Columbus-An Ohio Senator has introduced a bill in the state that would stiffen charges against animal abusers from misdemeanor to felony for specified acts of cruelty.
Columbus-An Ohio Senator has introduced a bill in the state thatwould stiffen charges against animal abusers from misdemeanor to felonyfor specified acts of cruelty.
The word from prosecutors and judges, according to Jack Advent, executivedirector of the Ohio Veterinary Medical Association (OVMA), is that theywould like to "put some teeth into the bill" and actually punishpeople for heinous crimes. The bill would take some animal abuse offensesup to a felony.
"You, in essence, are trying to get the punishment fitting the crime.In the pastsome people were doing some terrible things, but were just gettingtheir hands slapped," says Advent.
The OVMA, according to Advent, is "100 percent" behind theunderlying concept of updating Ohio's animal cruelty statutes.
Advent expects the bill, endorsed and introduced by Sen. David Goodman,to be passed soon. Goodman reportedly planned to arrange sponsors and testimonialssometime in February. A House companion bill is also due to be introducedsoon.
"This bill stands a much better chance than some of the past ones,"says Advent. "Like any piece of legislation, you're going to have differentcamps of thought and (this one) tries to find some middle ground."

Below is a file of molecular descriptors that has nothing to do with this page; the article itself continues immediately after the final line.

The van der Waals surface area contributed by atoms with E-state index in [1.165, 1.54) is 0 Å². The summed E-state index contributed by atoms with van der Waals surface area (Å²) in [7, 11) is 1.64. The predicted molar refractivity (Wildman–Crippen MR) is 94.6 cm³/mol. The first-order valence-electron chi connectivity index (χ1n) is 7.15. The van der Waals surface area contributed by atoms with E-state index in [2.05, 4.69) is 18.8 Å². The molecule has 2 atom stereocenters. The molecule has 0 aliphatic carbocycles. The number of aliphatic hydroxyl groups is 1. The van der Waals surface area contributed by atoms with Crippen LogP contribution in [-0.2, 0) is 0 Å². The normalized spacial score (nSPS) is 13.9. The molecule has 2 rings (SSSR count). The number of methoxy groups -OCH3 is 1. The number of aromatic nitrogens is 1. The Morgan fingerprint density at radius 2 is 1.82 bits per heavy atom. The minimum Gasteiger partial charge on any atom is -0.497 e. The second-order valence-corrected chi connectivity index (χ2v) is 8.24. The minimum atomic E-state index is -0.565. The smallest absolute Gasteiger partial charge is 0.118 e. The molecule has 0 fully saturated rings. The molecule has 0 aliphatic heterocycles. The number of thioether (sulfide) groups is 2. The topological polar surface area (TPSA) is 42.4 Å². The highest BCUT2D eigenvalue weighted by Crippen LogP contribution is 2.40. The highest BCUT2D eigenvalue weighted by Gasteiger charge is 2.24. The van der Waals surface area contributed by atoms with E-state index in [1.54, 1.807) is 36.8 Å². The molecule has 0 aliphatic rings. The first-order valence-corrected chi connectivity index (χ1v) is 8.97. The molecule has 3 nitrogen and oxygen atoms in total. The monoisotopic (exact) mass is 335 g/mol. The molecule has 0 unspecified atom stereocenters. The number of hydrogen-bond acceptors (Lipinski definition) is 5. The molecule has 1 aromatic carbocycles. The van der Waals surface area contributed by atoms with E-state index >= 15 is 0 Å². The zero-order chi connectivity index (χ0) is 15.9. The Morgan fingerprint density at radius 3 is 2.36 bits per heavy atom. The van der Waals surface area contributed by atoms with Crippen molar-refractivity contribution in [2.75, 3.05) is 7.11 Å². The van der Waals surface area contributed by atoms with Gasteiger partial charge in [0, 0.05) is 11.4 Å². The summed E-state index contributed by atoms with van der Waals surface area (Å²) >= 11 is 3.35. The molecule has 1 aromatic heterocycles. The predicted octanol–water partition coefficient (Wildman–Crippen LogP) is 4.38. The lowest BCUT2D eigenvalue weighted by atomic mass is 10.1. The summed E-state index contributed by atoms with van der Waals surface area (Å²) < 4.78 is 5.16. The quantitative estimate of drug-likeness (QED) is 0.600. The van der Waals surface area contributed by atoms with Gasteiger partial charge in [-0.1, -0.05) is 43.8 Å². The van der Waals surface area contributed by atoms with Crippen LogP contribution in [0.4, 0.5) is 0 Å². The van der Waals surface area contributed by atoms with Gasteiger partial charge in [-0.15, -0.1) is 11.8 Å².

Another important aspect of the bill, according to Advent, is that itadds different dimensions to what can be called animal abuse.
"(It addresses) the questions of abandonment, not providing an animalsufficient food and water, and broadens the scope of what is consideredcruelty. Beyond increasing penalties, there are multiple dimensions of whatcan be considered abuse."
It's about time such a bill is added to the Ohio books, says Advent.
"A majority of other states have updated their cruelty bills withinthe last two decades. Ohio is pretty far behind the times," he says.